Monday, August 06, 2007

Warrantless Wiretapping Approved

From the NY Post:

President Bush signed into law on Sunday legislation that broadly expanded the government’s authority to eavesdrop on the international telephone calls and e-mail messages of American citizens without warrants.

...the new law for the first time provides a legal framework for much of the surveillance without warrants that was being conducted in secret by the National Security Agency and outside the Foreign Intelligence Surveillance Act, the 1978 law that is supposed to regulate the way the government can listen to the private communications of American citizens.

“This more or less legalizes the N.S.A. program,” said Kate Martin, director of the Center for National Security Studies in Washington, who has studied the new legislation.

Previously, the government needed search warrants approved by a special intelligence court to eavesdrop on telephone conversations, e-mail messages and other electronic communications between individuals inside the United States and people overseas, if the government conducted the surveillance inside the United States.

Today, most international telephone conversations to and from the United States are conducted over fiber-optic cables, and the most efficient way for the government to eavesdrop on them is to latch on to giant telecommunications switches located in the United States.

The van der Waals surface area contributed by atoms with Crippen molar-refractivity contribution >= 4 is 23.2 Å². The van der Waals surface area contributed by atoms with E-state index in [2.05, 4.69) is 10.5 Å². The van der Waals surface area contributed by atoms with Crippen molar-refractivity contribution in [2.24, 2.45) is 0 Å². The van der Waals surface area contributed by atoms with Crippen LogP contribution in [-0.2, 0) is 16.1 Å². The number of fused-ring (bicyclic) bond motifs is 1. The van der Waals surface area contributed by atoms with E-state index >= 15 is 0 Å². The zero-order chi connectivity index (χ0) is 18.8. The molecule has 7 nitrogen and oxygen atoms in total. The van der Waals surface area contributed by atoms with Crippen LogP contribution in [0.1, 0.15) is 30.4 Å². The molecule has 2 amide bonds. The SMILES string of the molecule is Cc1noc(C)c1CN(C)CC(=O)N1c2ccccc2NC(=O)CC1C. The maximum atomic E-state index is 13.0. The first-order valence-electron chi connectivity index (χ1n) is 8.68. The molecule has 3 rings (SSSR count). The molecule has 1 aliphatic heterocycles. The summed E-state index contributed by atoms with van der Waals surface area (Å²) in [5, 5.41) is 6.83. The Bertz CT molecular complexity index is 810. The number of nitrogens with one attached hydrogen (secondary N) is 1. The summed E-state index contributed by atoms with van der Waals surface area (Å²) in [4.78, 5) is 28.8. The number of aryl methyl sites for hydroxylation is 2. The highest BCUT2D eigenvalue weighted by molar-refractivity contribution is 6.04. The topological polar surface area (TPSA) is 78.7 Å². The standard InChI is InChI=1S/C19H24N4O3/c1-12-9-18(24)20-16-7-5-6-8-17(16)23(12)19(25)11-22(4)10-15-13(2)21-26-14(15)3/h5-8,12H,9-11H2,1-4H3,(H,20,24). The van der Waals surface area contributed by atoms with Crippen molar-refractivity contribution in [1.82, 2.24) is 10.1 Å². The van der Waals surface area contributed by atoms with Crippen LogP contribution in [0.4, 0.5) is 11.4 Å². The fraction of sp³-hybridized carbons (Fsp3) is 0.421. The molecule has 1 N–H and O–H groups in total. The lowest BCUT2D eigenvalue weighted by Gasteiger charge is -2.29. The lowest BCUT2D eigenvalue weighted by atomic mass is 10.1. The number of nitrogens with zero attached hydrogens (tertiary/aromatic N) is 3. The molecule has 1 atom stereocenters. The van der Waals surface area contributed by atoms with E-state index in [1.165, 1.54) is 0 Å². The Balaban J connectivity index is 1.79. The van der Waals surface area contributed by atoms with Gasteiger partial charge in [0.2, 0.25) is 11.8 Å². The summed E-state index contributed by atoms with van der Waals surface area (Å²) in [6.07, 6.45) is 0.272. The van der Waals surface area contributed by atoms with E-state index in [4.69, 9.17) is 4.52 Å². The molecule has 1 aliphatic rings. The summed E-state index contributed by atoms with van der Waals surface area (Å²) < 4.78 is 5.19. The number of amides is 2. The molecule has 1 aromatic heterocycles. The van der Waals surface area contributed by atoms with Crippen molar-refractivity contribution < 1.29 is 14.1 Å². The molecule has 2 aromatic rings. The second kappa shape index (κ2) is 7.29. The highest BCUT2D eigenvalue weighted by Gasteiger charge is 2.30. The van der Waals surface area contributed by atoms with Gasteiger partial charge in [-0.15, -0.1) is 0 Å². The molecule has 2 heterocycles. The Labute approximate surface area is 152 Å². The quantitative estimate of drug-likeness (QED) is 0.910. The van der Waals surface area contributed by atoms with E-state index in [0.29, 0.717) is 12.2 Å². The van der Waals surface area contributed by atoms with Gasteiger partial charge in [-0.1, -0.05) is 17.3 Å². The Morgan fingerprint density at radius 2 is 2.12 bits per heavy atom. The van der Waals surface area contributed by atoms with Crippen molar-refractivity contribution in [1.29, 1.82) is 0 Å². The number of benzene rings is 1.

By changing the legal definition of what is considered “electronic surveillance,” the new law allows the government to eavesdrop on those conversations without warrants — latching on to those giant switches — as long as the target of the government’s surveillance is “reasonably believed” to be overseas.

For example, if a person in Indianapolis calls someone in London, the National Security Agency can eavesdrop on that conversation without a warrant, as long as the N.S.A.’s target is the person in London. full article

Critics fear that the new law is too broadly worded, an end to privacy, or is likely to be abused. I'd argue that privacy is frequently not guaranteed when communicating with citizens of other countries. Additionally in an age when terrorists are frequently ahead of the curve in using the internet to their advantage there are scenarios when time could be of the utmost import. However I in no way, shape, or form trust any administration permanently with the powers this law grants. But as long as this law requires approval every six months and the law is continually refined in the process I'll concede that it may be a necessary tool in order to prevent terrorist acts on U.S. soil. But once it ceases to serve that purpose or is used for another end I'll be among the first to advocate scrapping it.